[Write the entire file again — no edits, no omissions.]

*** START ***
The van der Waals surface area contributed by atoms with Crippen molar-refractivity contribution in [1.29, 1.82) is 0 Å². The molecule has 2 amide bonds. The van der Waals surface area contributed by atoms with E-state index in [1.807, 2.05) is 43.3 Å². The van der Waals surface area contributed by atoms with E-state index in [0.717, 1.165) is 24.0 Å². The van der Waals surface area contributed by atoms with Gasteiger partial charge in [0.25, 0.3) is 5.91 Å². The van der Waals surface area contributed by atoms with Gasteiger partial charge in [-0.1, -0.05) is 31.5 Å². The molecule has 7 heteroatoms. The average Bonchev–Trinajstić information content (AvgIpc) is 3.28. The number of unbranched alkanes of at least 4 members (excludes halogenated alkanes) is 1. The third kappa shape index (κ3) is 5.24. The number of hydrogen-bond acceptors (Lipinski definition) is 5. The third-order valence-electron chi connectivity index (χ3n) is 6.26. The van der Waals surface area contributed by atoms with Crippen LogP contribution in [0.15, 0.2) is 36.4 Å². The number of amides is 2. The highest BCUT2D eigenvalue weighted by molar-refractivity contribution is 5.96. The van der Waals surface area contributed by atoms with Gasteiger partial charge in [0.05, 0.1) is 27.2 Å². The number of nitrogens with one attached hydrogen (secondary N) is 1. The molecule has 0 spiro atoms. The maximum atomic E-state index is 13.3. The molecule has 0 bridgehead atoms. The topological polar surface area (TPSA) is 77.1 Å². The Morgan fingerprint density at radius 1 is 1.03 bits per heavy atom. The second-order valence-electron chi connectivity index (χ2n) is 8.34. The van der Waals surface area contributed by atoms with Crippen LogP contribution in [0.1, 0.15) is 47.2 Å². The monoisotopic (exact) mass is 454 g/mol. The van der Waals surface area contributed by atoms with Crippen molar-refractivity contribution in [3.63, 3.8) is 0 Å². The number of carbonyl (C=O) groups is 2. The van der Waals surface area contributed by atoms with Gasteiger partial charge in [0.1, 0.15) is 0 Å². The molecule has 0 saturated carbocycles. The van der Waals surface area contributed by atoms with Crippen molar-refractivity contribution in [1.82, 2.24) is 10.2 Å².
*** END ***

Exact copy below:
The van der Waals surface area contributed by atoms with Crippen molar-refractivity contribution in [1.29, 1.82) is 0 Å². The molecule has 2 amide bonds. The van der Waals surface area contributed by atoms with E-state index in [1.807, 2.05) is 43.3 Å². The van der Waals surface area contributed by atoms with E-state index in [0.717, 1.165) is 24.0 Å². The van der Waals surface area contributed by atoms with Gasteiger partial charge in [0.25, 0.3) is 5.91 Å². The van der Waals surface area contributed by atoms with Gasteiger partial charge in [-0.1, -0.05) is 31.5 Å². The molecule has 7 heteroatoms. The average Bonchev–Trinajstić information content (AvgIpc) is 3.28. The number of unbranched alkanes of at least 4 members (excludes halogenated alkanes) is 1. The third kappa shape index (κ3) is 5.24. The number of hydrogen-bond acceptors (Lipinski definition) is 5. The third-order valence-electron chi connectivity index (χ3n) is 6.26. The van der Waals surface area contributed by atoms with Crippen LogP contribution in [0.15, 0.2) is 36.4 Å². The number of amides is 2. The highest BCUT2D eigenvalue weighted by molar-refractivity contribution is 5.96. The van der Waals surface area contributed by atoms with Gasteiger partial charge in [0.05, 0.1) is 27.2 Å². The number of nitrogens with one attached hydrogen (secondary N) is 1. The molecule has 0 spiro atoms. The maximum atomic E-state index is 13.3. The molecule has 0 bridgehead atoms. The topological polar surface area (TPSA) is 77.1 Å². The Morgan fingerprint density at radius 1 is 1.03 bits per heavy atom. The second-order valence-electron chi connectivity index (χ2n) is 8.34. The van der Waals surface area contributed by atoms with Crippen LogP contribution in [0.1, 0.15) is 47.2 Å². The monoisotopic (exact) mass is 454 g/mol. The van der Waals surface area contributed by atoms with Crippen molar-refractivity contribution in [3.63, 3.8) is 0 Å². The number of carbonyl (C=O) groups is 2. The van der Waals surface area contributed by atoms with Gasteiger partial charge in [0.1, 0.15) is 0 Å². The molecule has 0 saturated carbocycles. The van der Waals surface area contributed by atoms with Crippen molar-refractivity contribution in [1.82, 2.24) is 10.2 Å².